Published online Oct 27, 2016. doi: 10.4240/wjgs.v8.i10.679
Peer-review started: May 16, 2016
First decision: June 14, 2016
Revised: August 13, 2016
Accepted: August 30, 2016
Article in press: August 31, 2016
Published online: October 27, 2016
To highlight the rising trend in hospital presentation of foreign bodies retained in the rectum over a 5-year period.
Retrospective review of the cases of retained rectal foreign bodies between 2008 and 2012 was performed. Patients’ clinical data and yearly case presentation with data relating to hospital episodes were collected. Data analysis was by SPSS Inc. Chicago, IL, United States.
Twenty-five patients presented over a 5-year period with a mean age of 39 (17-62) years and M: F ratio of 2:1. A progressive rise in cases was noted from 2008 to 2012 with 3, 4, 4, 6, 8 recorded patients per year respectively. The majority of the impacted rectal objects were used for self-/partner-eroticism. The commonest retained foreign bodies were sex vibrators and dildos. Ninty-six percent of the patients required extraction while one passed spontaneously. Two and three patients had retrieval in the Emergency Department and on the ward respectively while 19 patients needed examination under anaesthesia for extraction. The mean hospital stay was 19 (2-38) h. Associated psychosocial issues included depression, deliberate self-harm, illicit drug abuse, anxiety and alcoholism. There were no psychosocial problems identified in 15 patients.
There is a progressive rise in hospital presentation of impacted rectal foreign bodies with increasing use of different objects for sexual arousal.
Core tip: There is a progressive rising incidence of retained rectal foreign bodies with increasing use of different designed and improvised objects for sexual arousal. The clinicians in the emergency settings must be well informed about the approach to the care of the patients with foreign bodies retained in the rectum.
- Citation: Ayantunde AA, Unluer Z. Increasing trend in retained rectal foreign bodies. World J Gastrointest Surg 2016; 8(10): 679-684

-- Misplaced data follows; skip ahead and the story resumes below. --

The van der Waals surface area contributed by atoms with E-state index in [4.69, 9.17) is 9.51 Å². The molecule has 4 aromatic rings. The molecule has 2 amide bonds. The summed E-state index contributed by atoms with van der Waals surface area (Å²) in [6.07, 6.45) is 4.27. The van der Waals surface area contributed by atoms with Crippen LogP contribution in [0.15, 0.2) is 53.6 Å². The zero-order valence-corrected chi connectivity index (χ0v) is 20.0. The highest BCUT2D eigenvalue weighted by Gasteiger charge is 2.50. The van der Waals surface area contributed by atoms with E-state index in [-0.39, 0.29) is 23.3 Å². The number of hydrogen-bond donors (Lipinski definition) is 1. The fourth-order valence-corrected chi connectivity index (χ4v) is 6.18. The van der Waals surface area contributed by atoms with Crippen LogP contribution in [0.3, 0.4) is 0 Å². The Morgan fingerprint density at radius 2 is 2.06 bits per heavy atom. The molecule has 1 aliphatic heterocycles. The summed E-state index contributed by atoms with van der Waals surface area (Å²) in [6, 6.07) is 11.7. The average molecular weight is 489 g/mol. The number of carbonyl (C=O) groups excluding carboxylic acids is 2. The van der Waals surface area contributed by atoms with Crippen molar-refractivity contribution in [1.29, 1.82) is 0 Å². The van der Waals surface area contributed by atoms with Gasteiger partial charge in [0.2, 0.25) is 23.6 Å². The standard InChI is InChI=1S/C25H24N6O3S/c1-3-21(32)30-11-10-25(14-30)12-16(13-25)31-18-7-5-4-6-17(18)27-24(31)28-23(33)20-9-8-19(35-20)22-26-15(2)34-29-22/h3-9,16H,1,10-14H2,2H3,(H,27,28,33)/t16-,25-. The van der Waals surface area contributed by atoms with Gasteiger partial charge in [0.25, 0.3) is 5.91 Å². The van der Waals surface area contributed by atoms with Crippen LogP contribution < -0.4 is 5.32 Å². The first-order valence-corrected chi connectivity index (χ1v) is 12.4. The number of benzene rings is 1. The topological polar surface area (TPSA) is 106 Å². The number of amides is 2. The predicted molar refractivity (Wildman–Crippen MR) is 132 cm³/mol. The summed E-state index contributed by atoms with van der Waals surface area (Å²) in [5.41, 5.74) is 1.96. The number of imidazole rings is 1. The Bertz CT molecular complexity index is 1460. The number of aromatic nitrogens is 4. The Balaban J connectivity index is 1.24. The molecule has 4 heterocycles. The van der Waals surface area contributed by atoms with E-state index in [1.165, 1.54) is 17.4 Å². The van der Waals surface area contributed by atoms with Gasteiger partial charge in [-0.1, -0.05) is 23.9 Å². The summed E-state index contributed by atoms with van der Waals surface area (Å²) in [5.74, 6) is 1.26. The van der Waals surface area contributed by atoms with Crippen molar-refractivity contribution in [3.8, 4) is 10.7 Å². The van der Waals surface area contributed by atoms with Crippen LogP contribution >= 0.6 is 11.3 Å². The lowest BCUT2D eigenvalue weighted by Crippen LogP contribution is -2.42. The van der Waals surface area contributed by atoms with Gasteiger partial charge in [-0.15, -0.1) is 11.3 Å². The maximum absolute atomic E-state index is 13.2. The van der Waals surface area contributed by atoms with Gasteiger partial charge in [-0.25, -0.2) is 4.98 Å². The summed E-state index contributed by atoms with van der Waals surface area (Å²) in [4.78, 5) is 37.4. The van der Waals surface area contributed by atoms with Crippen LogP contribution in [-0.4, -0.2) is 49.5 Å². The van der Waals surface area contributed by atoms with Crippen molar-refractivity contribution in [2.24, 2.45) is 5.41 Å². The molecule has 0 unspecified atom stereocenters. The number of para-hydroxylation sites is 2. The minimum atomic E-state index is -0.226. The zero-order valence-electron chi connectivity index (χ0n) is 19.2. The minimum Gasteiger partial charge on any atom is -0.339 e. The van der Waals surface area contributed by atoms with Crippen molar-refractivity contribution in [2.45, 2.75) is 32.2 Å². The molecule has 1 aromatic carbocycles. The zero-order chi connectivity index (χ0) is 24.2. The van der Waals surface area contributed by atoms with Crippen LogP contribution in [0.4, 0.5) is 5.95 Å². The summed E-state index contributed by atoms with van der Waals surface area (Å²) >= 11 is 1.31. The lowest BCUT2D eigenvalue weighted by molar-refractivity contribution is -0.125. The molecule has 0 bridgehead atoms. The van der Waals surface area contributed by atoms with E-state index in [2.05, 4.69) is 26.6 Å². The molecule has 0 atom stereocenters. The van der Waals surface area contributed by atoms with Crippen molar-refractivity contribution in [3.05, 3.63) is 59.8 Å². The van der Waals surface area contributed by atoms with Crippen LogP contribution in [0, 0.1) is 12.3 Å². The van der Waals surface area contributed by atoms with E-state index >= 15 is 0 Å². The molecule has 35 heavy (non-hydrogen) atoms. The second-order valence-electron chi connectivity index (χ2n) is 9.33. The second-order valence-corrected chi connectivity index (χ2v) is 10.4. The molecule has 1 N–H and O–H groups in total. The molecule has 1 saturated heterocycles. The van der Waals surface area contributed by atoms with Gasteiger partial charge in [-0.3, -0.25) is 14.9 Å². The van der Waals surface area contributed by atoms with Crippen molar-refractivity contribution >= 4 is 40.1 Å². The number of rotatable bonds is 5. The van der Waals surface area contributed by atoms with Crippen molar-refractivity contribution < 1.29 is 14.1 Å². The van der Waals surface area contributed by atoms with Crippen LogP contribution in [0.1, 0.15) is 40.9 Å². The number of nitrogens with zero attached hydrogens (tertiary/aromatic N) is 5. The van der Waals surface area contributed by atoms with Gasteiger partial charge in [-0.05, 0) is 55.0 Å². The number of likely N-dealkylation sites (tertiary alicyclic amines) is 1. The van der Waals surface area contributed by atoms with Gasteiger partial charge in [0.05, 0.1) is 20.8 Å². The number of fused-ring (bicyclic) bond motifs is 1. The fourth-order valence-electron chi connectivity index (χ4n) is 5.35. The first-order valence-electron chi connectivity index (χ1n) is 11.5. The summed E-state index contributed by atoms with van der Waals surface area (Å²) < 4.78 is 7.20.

- URL: https://www.wjgnet.com/1948-9366/full/v8/i10/679.htm
- DOI: https://dx.doi.org/10.4240/wjgs.v8.i10.679
Hospital presentation with foreign bodies retained in the rectum is no longer rare although concrete epidemiological data are still lacking[1,2]. The earliest report of rectal foreign body dates back to the sixteenth century. There have been recent reports to suggest an increasing incidence and hospital presentations with foreign bodies retained within the rectum[1-6]. Our prediction is that it is very much likely that such increasing hospital presentations shall continue to rise with the use of different objects for anal sexual fantasy. Objects retained in the rectum are mainly encountered in the adults following either intentional or non-intentional insertion. Occasionally, the retained objects may result from accidental or deliberate ingestion which had travelled through the whole of the gastrointestinal tract only to be impacted in the rectum[1-3,6,7].
These patients usually present to the Emergency Department (ED) due to anorectal, pelvic or lower abdominal pain[1,4]. Typically, the patients have delayed hospital presentation after several failed attempts at retrieving the object[1-7]. The delayed presentation, particularly due to the perceived shame and/or associated embarrassment, presents both diagnostic and management challenges to the emergency staff[1,2]. The fact that significant numbers of these patients are often reluctant to volunteer the truth about the circumstances surrounding their presentation in the ED further contributes to the diagnostic delay. Therefore, the care of the patients with foreign bodies retained within the rectum requires a methodical approach for diagnosis, retrieval of the foreign body and post-extraction clinical observation[1,2]. The desired ultimate outcome for every case is a safe and successful per anum extraction of foreign body, in a manner as to respecting the patients’ right to dignity, privacy and confidentiality.
We present our experience with retained rectal foreign bodies to highlight a rising trend in presentation over a 5-year period and the approach to management.